This was my first trip to Dragon*Con, and it was a first for my lady as well. My Livejournal will have more information on the con as a whole, but I wanted to bring up the more writerly aspects of the conference and the panels I attended.
“The Wacky World of Writing” – Er, I actually can’t disclose what happened at this panel. Seriously, they swore the whole audience to secrecy.
“Magic and Mayhem: Witches in Urban Fantasy” – Featuring Laura Anne Gilman, Faith Hunter, Mercedes Lackey, Linda Robertson and Jeanne C. Stein this was an excellent panel covering the development of magic systems, portrayal of witches in urban fantasy millieux and also how to ensure what magic you have in your world adds to the tension and story possiblities, rather than acting as a cop-out. It had me thinking of my magical systems in greater depth.
“Fighting and Writing” – Featuring Jim Butcher, Kevin D. Dockery, Faith Hunter, Sabutai Musashi and John Ringo, this was the 14th incarnation of this panel and the levels of discussion ranged from favorite fight scenes in film, least favorite fight scenes in film, etc. to very frank discussions of combat, trauma, horror and what happens to a person when they are hit, struck and stabbed. John Ringo was amazingly naughty, playing off of Kevin Dockery’s straight man, but there was a lot of genuine affection there. And some real dark corners. I took copious amounts of notes when it came to reference books and good places to ask questions.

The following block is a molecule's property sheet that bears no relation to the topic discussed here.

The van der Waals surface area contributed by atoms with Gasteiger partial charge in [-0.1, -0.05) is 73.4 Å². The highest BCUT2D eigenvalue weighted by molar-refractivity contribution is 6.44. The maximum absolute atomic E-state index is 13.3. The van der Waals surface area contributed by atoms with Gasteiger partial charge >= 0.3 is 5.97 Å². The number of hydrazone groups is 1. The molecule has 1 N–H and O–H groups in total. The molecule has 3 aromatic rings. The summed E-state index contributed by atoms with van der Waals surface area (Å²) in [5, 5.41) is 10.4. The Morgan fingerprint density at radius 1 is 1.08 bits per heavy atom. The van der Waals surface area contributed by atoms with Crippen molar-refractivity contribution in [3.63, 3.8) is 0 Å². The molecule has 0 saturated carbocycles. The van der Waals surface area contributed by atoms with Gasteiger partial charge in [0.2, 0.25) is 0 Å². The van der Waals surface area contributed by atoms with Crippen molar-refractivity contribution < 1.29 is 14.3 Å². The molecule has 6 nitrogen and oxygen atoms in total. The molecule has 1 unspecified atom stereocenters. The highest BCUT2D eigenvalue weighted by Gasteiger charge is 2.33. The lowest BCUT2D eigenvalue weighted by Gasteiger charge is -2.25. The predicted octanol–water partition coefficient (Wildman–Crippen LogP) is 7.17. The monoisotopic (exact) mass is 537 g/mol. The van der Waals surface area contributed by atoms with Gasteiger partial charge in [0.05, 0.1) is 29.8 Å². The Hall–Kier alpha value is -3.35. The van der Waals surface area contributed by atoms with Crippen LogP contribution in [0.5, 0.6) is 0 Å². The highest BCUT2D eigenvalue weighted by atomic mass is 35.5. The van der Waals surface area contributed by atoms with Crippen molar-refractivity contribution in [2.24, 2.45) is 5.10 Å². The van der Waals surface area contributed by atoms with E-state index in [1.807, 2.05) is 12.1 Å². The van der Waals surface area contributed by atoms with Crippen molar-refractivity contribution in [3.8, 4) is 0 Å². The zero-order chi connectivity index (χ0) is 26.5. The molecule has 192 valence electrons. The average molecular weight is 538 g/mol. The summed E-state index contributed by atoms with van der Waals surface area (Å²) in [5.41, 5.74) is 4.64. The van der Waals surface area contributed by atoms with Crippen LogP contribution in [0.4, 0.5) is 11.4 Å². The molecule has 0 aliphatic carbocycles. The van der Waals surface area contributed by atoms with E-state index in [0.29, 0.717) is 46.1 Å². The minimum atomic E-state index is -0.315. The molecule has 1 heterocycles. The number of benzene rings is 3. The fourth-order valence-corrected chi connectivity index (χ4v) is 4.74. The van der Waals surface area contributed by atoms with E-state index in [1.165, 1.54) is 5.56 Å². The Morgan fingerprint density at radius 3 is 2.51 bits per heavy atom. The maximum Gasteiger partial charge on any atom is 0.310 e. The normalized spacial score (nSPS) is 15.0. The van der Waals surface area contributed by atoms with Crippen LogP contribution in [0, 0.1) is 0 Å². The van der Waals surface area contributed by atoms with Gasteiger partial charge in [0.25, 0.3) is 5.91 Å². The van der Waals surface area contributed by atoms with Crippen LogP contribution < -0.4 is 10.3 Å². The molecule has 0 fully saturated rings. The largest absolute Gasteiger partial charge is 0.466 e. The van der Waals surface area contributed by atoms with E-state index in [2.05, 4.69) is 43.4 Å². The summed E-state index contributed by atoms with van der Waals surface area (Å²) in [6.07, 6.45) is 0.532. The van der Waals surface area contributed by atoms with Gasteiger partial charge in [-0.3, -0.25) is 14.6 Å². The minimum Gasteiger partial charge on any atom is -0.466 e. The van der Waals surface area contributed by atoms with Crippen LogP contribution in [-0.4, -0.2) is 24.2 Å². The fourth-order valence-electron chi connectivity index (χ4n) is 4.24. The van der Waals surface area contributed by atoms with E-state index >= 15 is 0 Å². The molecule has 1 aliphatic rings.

Also, Jim Butcher was quite gracious when he signed my copy of Storm Front
“Tor to the Future” – this was a presentation on upcoming TOR book releases, but they let me grab an uncorrected proof of Jo Walton’s collection of essays on rereading SF novels. I’m going through them now.
“Why Men Should Friggin Love Fantasy Literature” featured Larry Dixon, Lev Grossman, James Tuck, Peter S. Beagle and many questions on the perceived divide of SF is a man’s thing and Fantasy is a woman’s thing. But it grew into something greater, into a discussion of the power fantasy holds to tell stories of trauma and healing, and to give us license to explore deeper myths and emotions. I wish this panel could have gone on longer, especially listening to Larry Dixon and Peter S. Beagle talk.
It was the last panel where I had an unasked question. So I’ll ask it here: How many of these divisions are created and perpetuated based on a perceived need to feed this beast called “The Market?”
Wish I’d done more with the writing track at D*C.